You have just arrived at a rath which is known by the local people as ‘Lios na Sí’. ‘Lios’ is another Gaelic word for a rath and ‘Sí’ is the word for the fairy folk. There is a tradition in Gaelic that you never use the word ‘Sí’ out loud as it was disrespectful and could bring misfortune. Instead these otherworld beings were often spoken of as ‘na daoine maithe’, meaning the good people.
Just across from Lios na Sí is a modern stone circle. Stone circles are part of our ancient past and remind us of our connections to our ancestors many thousands of years ago. This new stone circle was created by the local community in homage to local folklore. The engraving on the stones reflect the traditions, history, mythology and culture of the community surrounding Drumnaph and the broader area. One stone has a broad sword, harp and triskel engraved upon it. The sword represents a local battle which was fought in the distant past between the Gaelic clans of Mac Lochlainn and Ó Néill in which the chieftan Niall Mac Lochlainn was killed. Tradition tells that the local townland of Slaughtneill is named after an ancient memorial mound to the chieftain. The harp represents the long tradition of Gaelic music in the area which is now in resurgence and the triskel is a symbol used by the Ó Caoilte family to represent Niall Ó Caoilte, a local man who carved this stone.
The stone with a wolf, the hare and the eagle represents a story of the local townland ‘Alt an Mhadaidh Bhacaigh’ (The steep glen of the lame wolf). An old woman who lived in the glen helped an injured wolf, dressing his wounds and caring for him until he was well. The wolf returned to the wild and the old woman never saw him again. Sometime after, a great snow storm blocked the glen and many people starved of cold and hunger, trapped in their homes. During this time a lone wolf was seen everyday leaving a hare at the old woman’s door until the snow’s grip abated. The eagle represents the eagle of Gleann Lolair, Eagles Glen, also known as Glenullin which is only a short trip north and west over the mountain.
The stone with the hound and the stag represents the ridge running through the reserve, Drumnaph, ‘the Ridge of the Stag’. The dog is Fionn mac Cumhail’s magical hound Bran who is said to have died while hunting the magical deer. He is remembered in the Loch Bran portion of the reserve. The loch is now a very dangerous quaking bog mire having been gradually overgrown through many centuries.
The fourth stone shows Seán Crosach Ó Maoláin, a local man who lived much of his life as a ropaire or highwayman in the early 1700s. Seán’s journey from the son of tenant farmer to a life on the run started with the eviction with his family from their small farm early in his life. Like many from the Gaelic classes Seán had no option but to begin a life on the margins of the new post-plantation society, not willing to conform to the landlords who he saw as land robbers and whose families had, little more than a century earlier, seized the land in most of Ulster. Seán often gave much of what he stole to the poor of the area.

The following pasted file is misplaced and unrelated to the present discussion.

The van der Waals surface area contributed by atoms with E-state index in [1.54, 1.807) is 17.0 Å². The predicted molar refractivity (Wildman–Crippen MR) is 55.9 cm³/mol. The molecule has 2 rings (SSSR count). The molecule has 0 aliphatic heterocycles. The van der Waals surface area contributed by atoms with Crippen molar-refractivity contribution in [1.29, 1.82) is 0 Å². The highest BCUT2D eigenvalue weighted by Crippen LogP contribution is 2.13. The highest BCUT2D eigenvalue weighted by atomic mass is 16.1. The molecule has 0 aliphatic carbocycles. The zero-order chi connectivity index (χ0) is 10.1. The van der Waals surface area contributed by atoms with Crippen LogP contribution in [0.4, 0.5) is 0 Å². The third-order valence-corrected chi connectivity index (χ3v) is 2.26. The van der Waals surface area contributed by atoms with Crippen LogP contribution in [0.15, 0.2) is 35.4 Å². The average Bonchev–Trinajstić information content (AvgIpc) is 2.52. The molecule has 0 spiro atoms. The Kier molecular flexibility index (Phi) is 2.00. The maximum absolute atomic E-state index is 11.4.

One of Seán’s most celebrated stories was one of his legendary escapes from British soldiers when being taken to Derry to be put on trial. While passing over Carntogher Mountain, Seán asked the soldier to remove his manacles and he would show them three leaps that would astonish them. True to his word he leapt three times and then disappeared down the slopes to freedom with the soldier chasing him. Later in the chase Seán made another leap across the precipice at Ness Wood, an area that is still known as ‘Seán’s Leap’.
The next stone with the Salmon, ship and sun is in sorrowful remembrance of the thousands from the area, and indeed the millions of Gaelic people who were forced to leave their lands, family, language and culture to place their hope in a better future in lands beyond the sea and sunset, never to return.
The last stone contains symbols of the ancient ones, those who invented Ogham Craobh, the ancient writing system and alphabet based on the names of trees. The notches on the side of the stone spell the name of Droim nDamh, written in ogham. The cuacha symbols are also based on ancient carvings in rock found throughout Ireland and beyond, again remembering our ancient cultures and tribes going back through time.